The UK Government will today publish a parliamentary Bill that it claims will lead to a “green transformation” enabling communities to protect the environment by limiting single-use plastic and improving air quality.

The Environment Bill, the first of 26 in the Queen’s Speech to be published, will make an “historic step” in the way Britain protects nature, UK ministers insist.

While the Bill primarily applies to England, more than half of its measures - such as those designed to drive up recycling rates - are designed to apply across the UK and will do so in Scotland if Holyrood gives its consent.

“Our landmark Environment Bill leads a green transformation that will help our country to thrive,” declared Theresa Villiers, the Environment Secretary.

“It positions the UK as a world leader on improving air quality, environmental biodiversity, a more circular economy, and managing our precious water resources in a changing climate.

“Crucially, it also ensures that after Brexit, environmental ambition and accountability are placed more clearly than ever before at the heart of government, both now and in the future,” she added.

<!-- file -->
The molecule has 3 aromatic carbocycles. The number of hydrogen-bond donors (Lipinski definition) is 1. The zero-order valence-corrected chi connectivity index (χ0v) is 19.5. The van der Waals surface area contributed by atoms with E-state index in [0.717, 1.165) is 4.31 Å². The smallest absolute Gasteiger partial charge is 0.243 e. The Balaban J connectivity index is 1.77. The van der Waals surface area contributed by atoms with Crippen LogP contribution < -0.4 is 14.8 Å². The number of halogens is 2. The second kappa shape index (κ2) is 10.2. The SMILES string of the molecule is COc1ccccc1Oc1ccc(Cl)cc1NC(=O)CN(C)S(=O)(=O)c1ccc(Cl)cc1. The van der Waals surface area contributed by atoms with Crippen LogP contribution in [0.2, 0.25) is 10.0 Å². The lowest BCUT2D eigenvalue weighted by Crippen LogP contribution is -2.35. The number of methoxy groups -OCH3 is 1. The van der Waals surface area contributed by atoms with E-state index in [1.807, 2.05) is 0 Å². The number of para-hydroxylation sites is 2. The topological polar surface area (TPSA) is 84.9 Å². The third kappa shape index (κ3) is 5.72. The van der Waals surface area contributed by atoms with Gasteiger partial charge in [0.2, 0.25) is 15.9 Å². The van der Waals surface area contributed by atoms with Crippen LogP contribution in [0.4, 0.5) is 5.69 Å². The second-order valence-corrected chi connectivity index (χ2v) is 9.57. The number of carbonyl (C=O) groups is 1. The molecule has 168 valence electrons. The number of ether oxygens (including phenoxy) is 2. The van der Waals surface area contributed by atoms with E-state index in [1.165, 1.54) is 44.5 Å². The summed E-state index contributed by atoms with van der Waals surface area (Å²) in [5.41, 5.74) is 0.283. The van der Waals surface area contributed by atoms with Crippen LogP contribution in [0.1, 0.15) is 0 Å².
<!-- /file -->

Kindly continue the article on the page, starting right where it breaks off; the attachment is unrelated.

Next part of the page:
The bill builds on the Government’s 25 Year Environment Plan. UK ministers believe the legislation to reach net-zero carbon emissions by 2050 and hosting the Climate-focussed COP26 in 2020 in Glasgow will keep the UK at the forefront of international work on these issues.

The new bill aims to:

*ensure the environment is at the heart of all Government policy-making by holding the present and future administrations to account if they fail to uphold their environmental duties, including meeting net-zero carbon emissions by 2050 and wider long-term legally binding targets on biodiversity, air quality, water, and resource and waste efficiency;

*enable local authorities to work with families to cut harmful pollution from domestic burning by using cleaner fuels;

*restore and enhance nature through “biodiversity net gain,” ensuring new homes are built in a way that protects and enhances nature;

*improve protection for natural habitats in supporting a Nature Recovery Network by establishing Local Nature Recovery Strategies and giving communities a greater say in the protection of local trees;

*transform waste management through powers to ensure producers take responsibility for the waste they create, introducing a consistent approach to recycling, bottle deposit return schemes, more effective litter enforcement and new charges to minimise the use of single-use plastics and

*protect precious water resources by increasing sustainable water management through securing long-term, resilient water and wastewater services in the face of a changing climate.

A new public body – the Office for Environmental Protection – will be an independent watchdog, which the Government says will have the teeth to hold it and other public bodies to account on fulfilling their obligations on the environment.